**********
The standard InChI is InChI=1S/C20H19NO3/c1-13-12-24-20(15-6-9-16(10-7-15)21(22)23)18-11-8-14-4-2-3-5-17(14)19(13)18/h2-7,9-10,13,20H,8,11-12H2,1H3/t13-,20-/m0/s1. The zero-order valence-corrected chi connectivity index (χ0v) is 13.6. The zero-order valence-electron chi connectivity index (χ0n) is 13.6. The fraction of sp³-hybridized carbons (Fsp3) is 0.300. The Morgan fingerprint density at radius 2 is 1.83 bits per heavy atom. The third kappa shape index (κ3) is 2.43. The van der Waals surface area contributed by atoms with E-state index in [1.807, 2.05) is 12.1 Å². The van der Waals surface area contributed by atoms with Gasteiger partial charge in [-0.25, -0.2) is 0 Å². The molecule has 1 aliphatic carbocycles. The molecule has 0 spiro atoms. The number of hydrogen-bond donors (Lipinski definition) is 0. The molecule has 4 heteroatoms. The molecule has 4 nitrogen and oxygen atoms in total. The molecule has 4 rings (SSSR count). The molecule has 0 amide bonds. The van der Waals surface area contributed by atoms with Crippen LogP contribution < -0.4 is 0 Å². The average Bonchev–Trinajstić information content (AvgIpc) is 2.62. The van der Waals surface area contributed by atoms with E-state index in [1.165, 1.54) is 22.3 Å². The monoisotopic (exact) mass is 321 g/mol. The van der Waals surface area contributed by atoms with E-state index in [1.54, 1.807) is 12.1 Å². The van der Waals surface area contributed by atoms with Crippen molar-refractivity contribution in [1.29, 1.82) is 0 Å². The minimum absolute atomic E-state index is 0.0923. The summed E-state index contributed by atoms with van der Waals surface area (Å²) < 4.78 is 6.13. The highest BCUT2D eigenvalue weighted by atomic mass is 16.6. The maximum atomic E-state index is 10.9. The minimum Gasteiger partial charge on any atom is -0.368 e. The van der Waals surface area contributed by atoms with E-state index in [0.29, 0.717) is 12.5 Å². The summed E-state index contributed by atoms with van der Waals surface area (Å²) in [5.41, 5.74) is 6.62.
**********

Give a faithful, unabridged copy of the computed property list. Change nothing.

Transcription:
The standard InChI is InChI=1S/C20H19NO3/c1-13-12-24-20(15-6-9-16(10-7-15)21(22)23)18-11-8-14-4-2-3-5-17(14)19(13)18/h2-7,9-10,13,20H,8,11-12H2,1H3/t13-,20-/m0/s1. The zero-order valence-corrected chi connectivity index (χ0v) is 13.6. The zero-order valence-electron chi connectivity index (χ0n) is 13.6. The fraction of sp³-hybridized carbons (Fsp3) is 0.300. The Morgan fingerprint density at radius 2 is 1.83 bits per heavy atom. The third kappa shape index (κ3) is 2.43. The van der Waals surface area contributed by atoms with E-state index in [1.807, 2.05) is 12.1 Å². The van der Waals surface area contributed by atoms with Gasteiger partial charge in [-0.25, -0.2) is 0 Å². The molecule has 1 aliphatic carbocycles. The molecule has 0 spiro atoms. The number of hydrogen-bond donors (Lipinski definition) is 0. The molecule has 4 heteroatoms. The molecule has 4 nitrogen and oxygen atoms in total. The molecule has 4 rings (SSSR count). The molecule has 0 amide bonds. The van der Waals surface area contributed by atoms with Crippen LogP contribution < -0.4 is 0 Å². The average Bonchev–Trinajstić information content (AvgIpc) is 2.62. The van der Waals surface area contributed by atoms with E-state index in [1.165, 1.54) is 22.3 Å². The monoisotopic (exact) mass is 321 g/mol. The van der Waals surface area contributed by atoms with E-state index in [1.54, 1.807) is 12.1 Å². The van der Waals surface area contributed by atoms with Crippen molar-refractivity contribution in [1.29, 1.82) is 0 Å². The minimum absolute atomic E-state index is 0.0923. The summed E-state index contributed by atoms with van der Waals surface area (Å²) < 4.78 is 6.13. The highest BCUT2D eigenvalue weighted by atomic mass is 16.6. The maximum atomic E-state index is 10.9. The minimum Gasteiger partial charge on any atom is -0.368 e. The van der Waals surface area contributed by atoms with E-state index in [0.29, 0.717) is 12.5 Å². The summed E-state index contributed by atoms with van der Waals surface area (Å²) in [5.41, 5.74) is 6.62.